The Art Of Attraction: Four Steps To Bring Pollinators To Your Yard

Our Texas insect expert answer common questions.

By Laura RiceMarch 30, 2021 11:36 am,

When most people think pollinators, they think honeybees or butterflies. But Texas A&M AgriLife Extension Service program specialist Wizzie Brown says there are a whole host of other pollinators. Some mammals such as bats will pollinate. And then there are beetles, bumblebees, and many other types of “solitary bees” – called that because most of them live alone and in the ground.

“Mason bees or leafcutter bees or blue orchard bees… sweat bees, cuckoo bees, just tons and tons. And they’re really cool and they’re really pretty,” Brown said.

Step 1 – Provide food:

You probably know that means plants, and specifically flowers, with nectar. But it needs to be a bit more intentional than that.

“You want a variety of bloom periods for the plants: from spring through fall… You need a variety of colors because different insects are attracted to different colors. So reds, blues, yellows, you also need different flower shapes because depending upon how their mouth parts are, they’re going to be able to access the nectar on that flower differently. So if you’re talking about a butterfly with a really long, straw-like mouth part, it can be a tubular-shaped flower. But if you’re talking about a beetle that has chewing mouthparts, it’s going to need something like a daisy or something that has a more flattened shape.”

Brown says you can also supplement food by putting out different types of fruit. Try putting fruit in suet baskets and hanging them in a tree.

Step 2 – Provide water:

This is especially important during hot and dry summer months, but just any water source will not do. Brown says insects can drown in a pond or a birdbath.

“You can use essentially any container that’s going to hold water but you need to add rocks or sand. I have some that have shells that we collected at the beach. My son has one that he put green army men stacked up in. So it could essentially be anything. It could be a drip irrigation system that you have falling onto a stone that has a small amount of water. I have another I created a planter out of a soaker hose and zip ties and I kind of spiraled it up and then zip tied it together, put soil in that and planted stuff. So when I turn on that soaker hose, not only does it water the plants that are in there, but it also has that water coming off the edge. That is a safe way for those insects to get that water.”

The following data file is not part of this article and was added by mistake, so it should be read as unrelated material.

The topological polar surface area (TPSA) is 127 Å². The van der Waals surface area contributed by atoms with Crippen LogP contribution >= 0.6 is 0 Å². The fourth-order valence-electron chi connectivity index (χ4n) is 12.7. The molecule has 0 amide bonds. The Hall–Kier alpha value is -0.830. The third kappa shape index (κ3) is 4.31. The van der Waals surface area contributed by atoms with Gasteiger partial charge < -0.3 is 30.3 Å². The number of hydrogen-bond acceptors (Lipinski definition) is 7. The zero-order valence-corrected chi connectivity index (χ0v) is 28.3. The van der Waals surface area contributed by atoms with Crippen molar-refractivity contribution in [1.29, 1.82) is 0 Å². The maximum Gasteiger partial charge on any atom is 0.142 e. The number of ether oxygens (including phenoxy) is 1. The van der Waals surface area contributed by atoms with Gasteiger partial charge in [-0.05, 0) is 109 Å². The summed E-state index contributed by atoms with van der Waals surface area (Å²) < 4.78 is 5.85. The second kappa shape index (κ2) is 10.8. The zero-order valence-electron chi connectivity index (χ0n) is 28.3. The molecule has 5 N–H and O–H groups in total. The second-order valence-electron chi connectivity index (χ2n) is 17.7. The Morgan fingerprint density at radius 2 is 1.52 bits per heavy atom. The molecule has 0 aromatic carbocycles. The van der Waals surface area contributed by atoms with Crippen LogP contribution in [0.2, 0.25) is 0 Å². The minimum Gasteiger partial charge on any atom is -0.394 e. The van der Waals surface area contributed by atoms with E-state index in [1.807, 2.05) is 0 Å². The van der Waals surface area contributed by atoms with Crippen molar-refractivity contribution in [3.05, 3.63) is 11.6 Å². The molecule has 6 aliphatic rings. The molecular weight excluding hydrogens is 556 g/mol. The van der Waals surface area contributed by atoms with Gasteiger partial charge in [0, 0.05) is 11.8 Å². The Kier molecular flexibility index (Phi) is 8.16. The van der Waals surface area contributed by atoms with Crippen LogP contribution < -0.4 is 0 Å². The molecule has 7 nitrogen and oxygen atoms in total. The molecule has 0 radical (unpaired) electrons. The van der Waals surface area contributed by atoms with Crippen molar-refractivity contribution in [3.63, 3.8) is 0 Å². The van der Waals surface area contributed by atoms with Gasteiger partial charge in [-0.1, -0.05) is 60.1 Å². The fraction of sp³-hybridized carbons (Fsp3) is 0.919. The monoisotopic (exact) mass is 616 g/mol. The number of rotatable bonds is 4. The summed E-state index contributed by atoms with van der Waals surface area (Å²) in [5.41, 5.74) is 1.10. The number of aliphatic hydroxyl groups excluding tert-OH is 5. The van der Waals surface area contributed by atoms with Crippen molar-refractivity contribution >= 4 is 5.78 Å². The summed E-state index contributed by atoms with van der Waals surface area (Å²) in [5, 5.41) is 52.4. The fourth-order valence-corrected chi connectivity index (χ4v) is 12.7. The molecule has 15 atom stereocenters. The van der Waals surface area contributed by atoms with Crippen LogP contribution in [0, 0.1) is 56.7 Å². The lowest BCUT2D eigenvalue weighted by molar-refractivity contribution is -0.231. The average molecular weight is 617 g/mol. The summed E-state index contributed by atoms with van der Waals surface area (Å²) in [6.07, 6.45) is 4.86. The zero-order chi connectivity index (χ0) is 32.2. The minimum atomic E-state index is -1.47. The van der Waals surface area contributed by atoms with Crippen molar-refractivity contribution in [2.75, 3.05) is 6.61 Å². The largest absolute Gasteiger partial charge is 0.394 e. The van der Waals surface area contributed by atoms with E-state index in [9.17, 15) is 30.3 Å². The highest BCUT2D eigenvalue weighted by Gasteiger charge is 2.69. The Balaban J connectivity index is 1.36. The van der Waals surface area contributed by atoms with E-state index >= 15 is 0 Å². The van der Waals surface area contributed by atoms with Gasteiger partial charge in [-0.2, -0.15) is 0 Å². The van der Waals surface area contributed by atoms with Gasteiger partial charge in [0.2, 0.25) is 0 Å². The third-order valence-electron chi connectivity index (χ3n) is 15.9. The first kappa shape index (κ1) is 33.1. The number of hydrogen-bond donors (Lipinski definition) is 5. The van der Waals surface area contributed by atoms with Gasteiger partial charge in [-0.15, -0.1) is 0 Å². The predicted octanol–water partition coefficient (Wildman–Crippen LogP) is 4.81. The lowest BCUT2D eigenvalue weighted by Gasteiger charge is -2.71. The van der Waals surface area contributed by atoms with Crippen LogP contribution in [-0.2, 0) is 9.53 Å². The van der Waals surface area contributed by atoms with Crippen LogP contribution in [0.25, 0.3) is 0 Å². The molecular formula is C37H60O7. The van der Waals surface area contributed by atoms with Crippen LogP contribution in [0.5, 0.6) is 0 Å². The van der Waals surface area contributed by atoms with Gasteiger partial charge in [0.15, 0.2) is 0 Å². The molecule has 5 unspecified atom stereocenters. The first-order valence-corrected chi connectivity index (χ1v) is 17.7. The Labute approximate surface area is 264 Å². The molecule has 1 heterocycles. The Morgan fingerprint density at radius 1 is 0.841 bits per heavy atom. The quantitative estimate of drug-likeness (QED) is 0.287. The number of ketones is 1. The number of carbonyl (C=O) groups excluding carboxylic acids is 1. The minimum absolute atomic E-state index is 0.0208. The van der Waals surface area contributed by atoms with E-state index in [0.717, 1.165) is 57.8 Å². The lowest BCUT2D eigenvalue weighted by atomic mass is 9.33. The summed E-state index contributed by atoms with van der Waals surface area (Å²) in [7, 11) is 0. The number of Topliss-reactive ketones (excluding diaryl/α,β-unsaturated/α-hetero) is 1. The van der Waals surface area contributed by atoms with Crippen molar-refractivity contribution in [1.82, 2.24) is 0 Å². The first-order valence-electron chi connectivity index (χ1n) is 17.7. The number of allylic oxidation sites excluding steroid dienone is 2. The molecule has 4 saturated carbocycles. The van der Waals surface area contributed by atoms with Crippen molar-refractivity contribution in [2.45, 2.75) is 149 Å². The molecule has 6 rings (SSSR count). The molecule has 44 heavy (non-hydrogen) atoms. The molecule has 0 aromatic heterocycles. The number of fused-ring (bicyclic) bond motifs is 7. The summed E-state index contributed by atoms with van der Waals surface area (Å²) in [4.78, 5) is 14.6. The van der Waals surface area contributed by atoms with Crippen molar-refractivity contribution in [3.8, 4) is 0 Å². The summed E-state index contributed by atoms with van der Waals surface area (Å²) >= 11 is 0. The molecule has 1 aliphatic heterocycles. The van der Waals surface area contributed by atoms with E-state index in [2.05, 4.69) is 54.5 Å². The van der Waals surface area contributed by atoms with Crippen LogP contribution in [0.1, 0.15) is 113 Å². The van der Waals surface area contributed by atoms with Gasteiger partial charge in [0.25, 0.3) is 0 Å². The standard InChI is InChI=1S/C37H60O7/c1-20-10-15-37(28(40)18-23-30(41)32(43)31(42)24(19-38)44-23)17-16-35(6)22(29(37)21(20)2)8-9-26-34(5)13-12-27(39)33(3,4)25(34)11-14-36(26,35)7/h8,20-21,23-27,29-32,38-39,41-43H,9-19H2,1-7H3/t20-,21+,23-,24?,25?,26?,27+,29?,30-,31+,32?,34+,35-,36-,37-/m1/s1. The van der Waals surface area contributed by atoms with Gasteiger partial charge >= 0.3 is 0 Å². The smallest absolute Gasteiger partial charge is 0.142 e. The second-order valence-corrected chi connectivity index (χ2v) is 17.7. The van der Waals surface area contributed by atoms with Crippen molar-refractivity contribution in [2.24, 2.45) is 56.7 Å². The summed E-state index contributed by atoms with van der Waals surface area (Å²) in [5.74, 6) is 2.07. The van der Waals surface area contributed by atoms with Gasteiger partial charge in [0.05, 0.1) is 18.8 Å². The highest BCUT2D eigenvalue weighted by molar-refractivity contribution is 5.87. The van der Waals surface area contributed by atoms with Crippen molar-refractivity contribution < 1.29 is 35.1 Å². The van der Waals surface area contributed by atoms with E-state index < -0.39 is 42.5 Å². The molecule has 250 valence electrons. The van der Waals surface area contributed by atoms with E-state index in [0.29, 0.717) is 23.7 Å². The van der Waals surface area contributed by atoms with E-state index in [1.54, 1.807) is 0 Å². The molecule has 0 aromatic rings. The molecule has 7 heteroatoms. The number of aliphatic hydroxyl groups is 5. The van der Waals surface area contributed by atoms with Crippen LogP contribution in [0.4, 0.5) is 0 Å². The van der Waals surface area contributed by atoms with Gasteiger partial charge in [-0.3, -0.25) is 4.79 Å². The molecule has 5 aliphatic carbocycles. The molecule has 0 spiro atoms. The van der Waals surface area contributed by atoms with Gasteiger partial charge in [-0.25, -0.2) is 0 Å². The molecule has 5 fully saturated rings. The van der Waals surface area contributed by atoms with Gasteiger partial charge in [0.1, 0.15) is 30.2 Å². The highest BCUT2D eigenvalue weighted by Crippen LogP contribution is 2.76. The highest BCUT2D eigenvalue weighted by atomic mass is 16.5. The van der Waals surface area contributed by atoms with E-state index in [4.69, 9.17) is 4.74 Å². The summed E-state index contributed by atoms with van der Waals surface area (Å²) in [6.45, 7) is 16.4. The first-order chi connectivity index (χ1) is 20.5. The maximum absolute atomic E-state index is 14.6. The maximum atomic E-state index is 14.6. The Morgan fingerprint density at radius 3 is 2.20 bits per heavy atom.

To prevent mosquitoes, Brown says you should change out standing water every three days.

Step 3 – Consider providing shelter:

For the solitary bees listed above, there isn’t much you need to do.

“Having bare patches of ground in certain areas of your property is going to be huge to keep that population going.”

Bumblebees prefer snags of tree branches or firewood piles and rodent burrows.

But you can also make an insect shelter.

“We have done an activity before where we just take like an old coffee can or whatever container we have and you can use sticks, old toilet paper rolls and packaging material, just anything that is organic and will break down and you just kind of cram it in there, pine cones, bamboo and put that out. And you have a shelter area for insects.”

But, Brown cautions, “It may not be the particular butterfly or beetle or something that you want to come, but something will get in there and use it.”

Step 4 – What to do to be an excellent pollinator host:

“If you really want to kind of get crazy with your insect thing, which hopefully everybody does because it’s fun, you can provide basking areas for them.”

Brown says that’s as easy as a big stone or a log that gets morning sun.

“Just make sure that it’s in the sunshine and that it’s not right by a bird feeder because, you know, the birds will then eat the bugs.”

She says another fun thing to make is a puddling area. Some insects like these because they can collect minerals out of the soil moist area.

“Use a shallow dish and you want to mix… compost and sand and some soil. You can also mix in like, if you have available, cowpats. But not everybody has access to that… Mix that all together and then you want to create like a little shallow divot area and then put a rock in there and then you add water. And in that little divot area is where that stuff will puddle. But that’s going to provide salts and minerals for butterflies and stuff like that.”

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